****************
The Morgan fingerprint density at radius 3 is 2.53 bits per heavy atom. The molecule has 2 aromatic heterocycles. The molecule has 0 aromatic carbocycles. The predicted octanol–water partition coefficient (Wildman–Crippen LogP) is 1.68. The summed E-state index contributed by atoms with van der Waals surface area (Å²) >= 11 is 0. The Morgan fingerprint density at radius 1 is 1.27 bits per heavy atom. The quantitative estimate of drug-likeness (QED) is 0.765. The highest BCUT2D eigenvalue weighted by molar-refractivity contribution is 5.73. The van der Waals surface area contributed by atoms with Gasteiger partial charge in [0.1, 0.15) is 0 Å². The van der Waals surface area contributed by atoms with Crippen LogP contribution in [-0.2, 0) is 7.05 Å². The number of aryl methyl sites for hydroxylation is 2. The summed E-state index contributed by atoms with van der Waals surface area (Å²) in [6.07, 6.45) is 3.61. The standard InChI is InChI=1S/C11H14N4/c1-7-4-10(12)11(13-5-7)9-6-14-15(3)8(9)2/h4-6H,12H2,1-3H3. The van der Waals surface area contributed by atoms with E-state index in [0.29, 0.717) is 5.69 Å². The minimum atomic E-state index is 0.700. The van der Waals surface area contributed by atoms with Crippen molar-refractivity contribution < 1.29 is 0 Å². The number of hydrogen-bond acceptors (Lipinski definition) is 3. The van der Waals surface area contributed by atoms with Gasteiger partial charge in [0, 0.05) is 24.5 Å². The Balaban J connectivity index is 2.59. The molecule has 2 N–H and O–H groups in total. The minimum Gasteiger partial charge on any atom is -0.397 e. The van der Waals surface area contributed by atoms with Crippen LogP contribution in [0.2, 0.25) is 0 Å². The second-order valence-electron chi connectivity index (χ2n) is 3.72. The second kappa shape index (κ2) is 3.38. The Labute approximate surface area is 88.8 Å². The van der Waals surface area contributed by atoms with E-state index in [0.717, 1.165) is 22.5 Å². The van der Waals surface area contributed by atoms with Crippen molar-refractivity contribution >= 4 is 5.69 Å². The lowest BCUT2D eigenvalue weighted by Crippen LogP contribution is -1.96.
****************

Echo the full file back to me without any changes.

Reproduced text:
The Morgan fingerprint density at radius 3 is 2.53 bits per heavy atom. The molecule has 2 aromatic heterocycles. The molecule has 0 aromatic carbocycles. The predicted octanol–water partition coefficient (Wildman–Crippen LogP) is 1.68. The summed E-state index contributed by atoms with van der Waals surface area (Å²) >= 11 is 0. The Morgan fingerprint density at radius 1 is 1.27 bits per heavy atom. The quantitative estimate of drug-likeness (QED) is 0.765. The highest BCUT2D eigenvalue weighted by molar-refractivity contribution is 5.73. The van der Waals surface area contributed by atoms with Gasteiger partial charge in [0.1, 0.15) is 0 Å². The van der Waals surface area contributed by atoms with Crippen LogP contribution in [-0.2, 0) is 7.05 Å². The number of aryl methyl sites for hydroxylation is 2. The summed E-state index contributed by atoms with van der Waals surface area (Å²) in [6.07, 6.45) is 3.61. The standard InChI is InChI=1S/C11H14N4/c1-7-4-10(12)11(13-5-7)9-6-14-15(3)8(9)2/h4-6H,12H2,1-3H3. The van der Waals surface area contributed by atoms with E-state index in [0.29, 0.717) is 5.69 Å². The minimum atomic E-state index is 0.700. The van der Waals surface area contributed by atoms with Crippen molar-refractivity contribution < 1.29 is 0 Å². The number of hydrogen-bond acceptors (Lipinski definition) is 3. The van der Waals surface area contributed by atoms with Gasteiger partial charge in [0, 0.05) is 24.5 Å². The Balaban J connectivity index is 2.59. The molecule has 2 N–H and O–H groups in total. The minimum Gasteiger partial charge on any atom is -0.397 e. The van der Waals surface area contributed by atoms with Crippen LogP contribution in [0.2, 0.25) is 0 Å². The second-order valence-electron chi connectivity index (χ2n) is 3.72. The second kappa shape index (κ2) is 3.38. The Labute approximate surface area is 88.8 Å². The van der Waals surface area contributed by atoms with E-state index in [0.717, 1.165) is 22.5 Å². The van der Waals surface area contributed by atoms with Crippen molar-refractivity contribution >= 4 is 5.69 Å². The lowest BCUT2D eigenvalue weighted by Crippen LogP contribution is -1.96.